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Divergent Reviews

Page 1 of 260
Everett J

Super Reviewer

August 24, 2014
When I first saw the trailer for this I rolled my eyes and said "Hunger Games ripoff". Now, it's not a ripoff, but had "Hunger Games" not been a success I doubt this would have been made. I'm not really going to try to describe the story of this movie, but if you don't know it won't make a lick of sense. It's a little complicated and requires your full attention. Now, when I watched it it was one of those "on in the background" situations where I was doing something else and not watching as intently as I should have been. But, I got the jest of it. Shailene Woodley is fantastic and really the biggest reason to watch this. The effects and overall story are just ok, but Woodley is electric. She is a star on the rise for sure. For what it is, it's decent enough. Girls will probably like this a lot more than the guys will, because it doesn't have a whole lot of action. But, it is interesting, and I'll check out the sequels for sure. Just have to make sure I rewatch this as a refresher. Worth a watch.

Super Reviewer

August 10, 2014
Teen fantasy that had potential to be better but an average movie that wonders whom we are to be! Winslet talents were wasted but made this teen drama a tad better!
Josh L

Super Reviewer

April 1, 2014
You can tell just how desperately this film is trying to be the next big Young Adult book to movie adaptation. It has some solid action sequences and its themes are smarter than the average science fiction thriller spewed out from Hollywood, but it does very little to distinguish itself. Every other scene I was just reminded of other superior and more original films that this clearly is imitating. Shailene Woodley does make for a likable protagonist and they filled the supporting cast with solid actors as well. Unfortunately, they shoe-horn in a romance that isn't very believable. This is a thought-provoking story told in an assembly line manner, but it can be entertaining in spurts. I'm intrigued enough that I am willing to watch the sequel. Not exactly the best praise, but better than nothing.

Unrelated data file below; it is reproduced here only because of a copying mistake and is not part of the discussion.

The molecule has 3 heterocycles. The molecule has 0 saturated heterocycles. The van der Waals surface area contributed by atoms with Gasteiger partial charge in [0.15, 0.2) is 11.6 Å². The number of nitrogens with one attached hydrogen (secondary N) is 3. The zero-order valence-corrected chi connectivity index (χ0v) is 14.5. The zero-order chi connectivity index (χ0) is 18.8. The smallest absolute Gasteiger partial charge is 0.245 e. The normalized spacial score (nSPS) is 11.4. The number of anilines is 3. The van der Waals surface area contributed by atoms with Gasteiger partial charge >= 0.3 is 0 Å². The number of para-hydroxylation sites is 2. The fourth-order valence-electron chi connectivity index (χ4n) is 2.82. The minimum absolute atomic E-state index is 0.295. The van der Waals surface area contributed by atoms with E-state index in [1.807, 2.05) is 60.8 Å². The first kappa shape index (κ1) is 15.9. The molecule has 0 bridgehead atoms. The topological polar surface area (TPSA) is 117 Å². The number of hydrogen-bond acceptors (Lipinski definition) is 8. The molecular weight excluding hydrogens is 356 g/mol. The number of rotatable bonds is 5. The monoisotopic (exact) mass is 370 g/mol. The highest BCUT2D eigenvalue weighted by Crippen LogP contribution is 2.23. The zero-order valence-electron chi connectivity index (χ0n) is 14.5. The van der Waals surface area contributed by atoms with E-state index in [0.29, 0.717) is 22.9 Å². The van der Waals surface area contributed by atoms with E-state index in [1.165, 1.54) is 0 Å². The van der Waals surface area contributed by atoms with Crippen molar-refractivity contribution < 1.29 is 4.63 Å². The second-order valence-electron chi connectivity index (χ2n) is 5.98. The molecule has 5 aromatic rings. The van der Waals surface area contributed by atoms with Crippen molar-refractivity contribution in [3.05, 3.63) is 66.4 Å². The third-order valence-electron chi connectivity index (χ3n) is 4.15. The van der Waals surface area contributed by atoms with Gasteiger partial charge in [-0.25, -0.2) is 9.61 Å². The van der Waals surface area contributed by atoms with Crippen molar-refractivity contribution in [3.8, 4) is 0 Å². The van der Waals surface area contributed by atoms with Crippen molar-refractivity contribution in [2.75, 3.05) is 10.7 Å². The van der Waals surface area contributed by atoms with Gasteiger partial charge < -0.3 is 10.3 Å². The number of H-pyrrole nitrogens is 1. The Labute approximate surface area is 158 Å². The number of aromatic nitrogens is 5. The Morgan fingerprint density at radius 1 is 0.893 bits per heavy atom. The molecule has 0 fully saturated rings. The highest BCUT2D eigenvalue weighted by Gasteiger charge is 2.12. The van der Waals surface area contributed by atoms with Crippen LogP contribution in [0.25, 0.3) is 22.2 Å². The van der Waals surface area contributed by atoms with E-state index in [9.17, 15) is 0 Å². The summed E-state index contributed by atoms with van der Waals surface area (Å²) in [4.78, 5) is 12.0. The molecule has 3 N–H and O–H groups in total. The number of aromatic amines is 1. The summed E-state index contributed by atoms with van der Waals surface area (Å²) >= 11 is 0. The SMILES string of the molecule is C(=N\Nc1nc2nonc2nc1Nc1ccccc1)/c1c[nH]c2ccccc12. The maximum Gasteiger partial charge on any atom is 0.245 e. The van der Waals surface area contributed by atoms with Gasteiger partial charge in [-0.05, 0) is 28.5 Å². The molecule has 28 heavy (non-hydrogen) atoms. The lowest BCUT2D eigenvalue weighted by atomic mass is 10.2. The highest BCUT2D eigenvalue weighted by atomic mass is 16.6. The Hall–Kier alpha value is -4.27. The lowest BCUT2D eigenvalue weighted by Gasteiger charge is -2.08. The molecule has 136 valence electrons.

Christian C

Super Reviewer

August 12, 2014
Slow at times, but still intriguing. Very fine sets, costumes and special effects. Shailene Woodley does a decent job (much better that Stewart in the Twilight series, and she certainly has more depth!) Theo James...well,.. I don't see what all the fuss is about. He's adequate, but he's sure no dynamo. Nevertheless, the story is exciting enough to make this a worthwhile film to see.
Apeneck F

Super Reviewer

April 26, 2014
Serviceable rendition of the same menu young teen/young adult us-against-the-system rah-rah (Twilight, The Hunger Games, etc.) so prevalent nowadays. "They wouldn't let her be herself and so: revolt for our freedom!"
Not bad, but not nearly so rousing either. Except for one sequence.
But then I'm old, so I don't understand.

Super Reviewer

July 23, 2014
Is it fair to say that every adaptation of teen novel deserves it's time on the big screen whether it is good or bad? Yes, because movies lie this that get mixed reviews, need to be seen by an audience to get well-received by it's fan base. In this instance, the fan reaction was much higher than the critics reaction, and I totally see why. "Divergent" begins like a clash between "The Hunger Games" and "Harry Potter," which was a little bit off-putting, until it takes the story it's own unique way and became very engaging. I will say that there is a big thank you to it's cast (namely Shailene Woodley) who do a great job all around. I had a lot of fun watching this movie, and even though not a whole lot happens in this first instalment, it definitely sets up something bigger that I am interested in seeing. I have not read the trilogy of novels, but I enjoyed the way this story was displayed on screen. "Divergent" was a pleasant surprise for me that I would watch again. It may not be as good as "The Hunger Games" or "Harry Potter" franchises, but it's nothing short of being as fun. It is not a great film by any means, but as long as you know that going in, I recommend it!

Super Reviewer

July 20, 2014
A lot of young adult movie has been made in the past 5 years since 'Twilight' and I think 'Divergent' continues the tradition after 'The Hunger Games' with a balance proportion between the love story and the conflict itself.. For me, casting Shailene Woodley as Tris was a great casting, while Theo James proves he chosen because he can act not only from his beautiful face.. The story itself quite interesting, how Veronica Roth made the story, and the cast did a brilliant job with another thumbs up for uprising young actor such as Ansel Elgort, Miles Teller, and Zoe Kravitz.. Overall, as a normal audience would rate this movie, I gave it 4 stars because it's interesting story and nice cast..
Wildaly M

Super Reviewer

March 29, 2014
Leaves a lot of stuff unanswered but that's because this is a trilogy (which left me a bit frustrated). Overall, good action and performances all around though. After reading the book, this was a really good adaptation.
Edward B

Super Reviewer

May 10, 2014